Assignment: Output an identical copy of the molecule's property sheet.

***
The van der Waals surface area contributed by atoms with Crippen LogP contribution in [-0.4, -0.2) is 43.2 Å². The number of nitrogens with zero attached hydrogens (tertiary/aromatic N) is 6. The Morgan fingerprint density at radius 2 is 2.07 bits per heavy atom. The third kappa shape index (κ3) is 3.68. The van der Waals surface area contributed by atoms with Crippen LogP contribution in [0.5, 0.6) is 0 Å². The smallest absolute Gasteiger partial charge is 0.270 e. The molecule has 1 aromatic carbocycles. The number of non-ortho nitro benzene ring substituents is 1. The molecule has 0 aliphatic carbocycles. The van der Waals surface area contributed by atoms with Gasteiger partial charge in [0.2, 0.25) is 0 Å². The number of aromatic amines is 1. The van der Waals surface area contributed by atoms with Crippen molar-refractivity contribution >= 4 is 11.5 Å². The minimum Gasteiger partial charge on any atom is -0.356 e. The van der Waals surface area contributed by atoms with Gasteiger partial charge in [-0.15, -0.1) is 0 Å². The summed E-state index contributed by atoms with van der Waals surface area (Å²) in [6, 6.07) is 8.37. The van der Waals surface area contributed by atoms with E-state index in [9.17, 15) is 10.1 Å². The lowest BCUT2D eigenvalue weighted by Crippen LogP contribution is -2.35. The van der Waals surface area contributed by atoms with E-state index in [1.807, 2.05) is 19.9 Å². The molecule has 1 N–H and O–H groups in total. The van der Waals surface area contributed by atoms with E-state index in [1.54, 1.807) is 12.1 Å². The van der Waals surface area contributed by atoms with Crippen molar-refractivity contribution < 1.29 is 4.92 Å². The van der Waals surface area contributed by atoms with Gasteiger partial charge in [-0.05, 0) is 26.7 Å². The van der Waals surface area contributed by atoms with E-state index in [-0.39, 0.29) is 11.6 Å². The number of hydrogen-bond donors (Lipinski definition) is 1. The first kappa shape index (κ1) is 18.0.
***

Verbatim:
The van der Waals surface area contributed by atoms with Crippen LogP contribution in [-0.4, -0.2) is 43.2 Å². The number of nitrogens with zero attached hydrogens (tertiary/aromatic N) is 6. The Morgan fingerprint density at radius 2 is 2.07 bits per heavy atom. The third kappa shape index (κ3) is 3.68. The van der Waals surface area contributed by atoms with Crippen LogP contribution in [0.5, 0.6) is 0 Å². The smallest absolute Gasteiger partial charge is 0.270 e. The molecule has 1 aromatic carbocycles. The number of non-ortho nitro benzene ring substituents is 1. The molecule has 0 aliphatic carbocycles. The van der Waals surface area contributed by atoms with Gasteiger partial charge in [0.2, 0.25) is 0 Å². The number of aromatic amines is 1. The van der Waals surface area contributed by atoms with Crippen molar-refractivity contribution >= 4 is 11.5 Å². The minimum Gasteiger partial charge on any atom is -0.356 e. The van der Waals surface area contributed by atoms with Gasteiger partial charge in [-0.15, -0.1) is 0 Å². The summed E-state index contributed by atoms with van der Waals surface area (Å²) in [6, 6.07) is 8.37. The van der Waals surface area contributed by atoms with E-state index in [9.17, 15) is 10.1 Å². The lowest BCUT2D eigenvalue weighted by Crippen LogP contribution is -2.35. The van der Waals surface area contributed by atoms with E-state index in [1.807, 2.05) is 19.9 Å². The molecule has 1 N–H and O–H groups in total. The van der Waals surface area contributed by atoms with E-state index in [1.54, 1.807) is 12.1 Å². The van der Waals surface area contributed by atoms with Crippen molar-refractivity contribution < 1.29 is 4.92 Å². The van der Waals surface area contributed by atoms with Gasteiger partial charge in [-0.05, 0) is 26.7 Å². The van der Waals surface area contributed by atoms with E-state index in [-0.39, 0.29) is 11.6 Å². The number of hydrogen-bond donors (Lipinski definition) is 1. The first kappa shape index (κ1) is 18.0.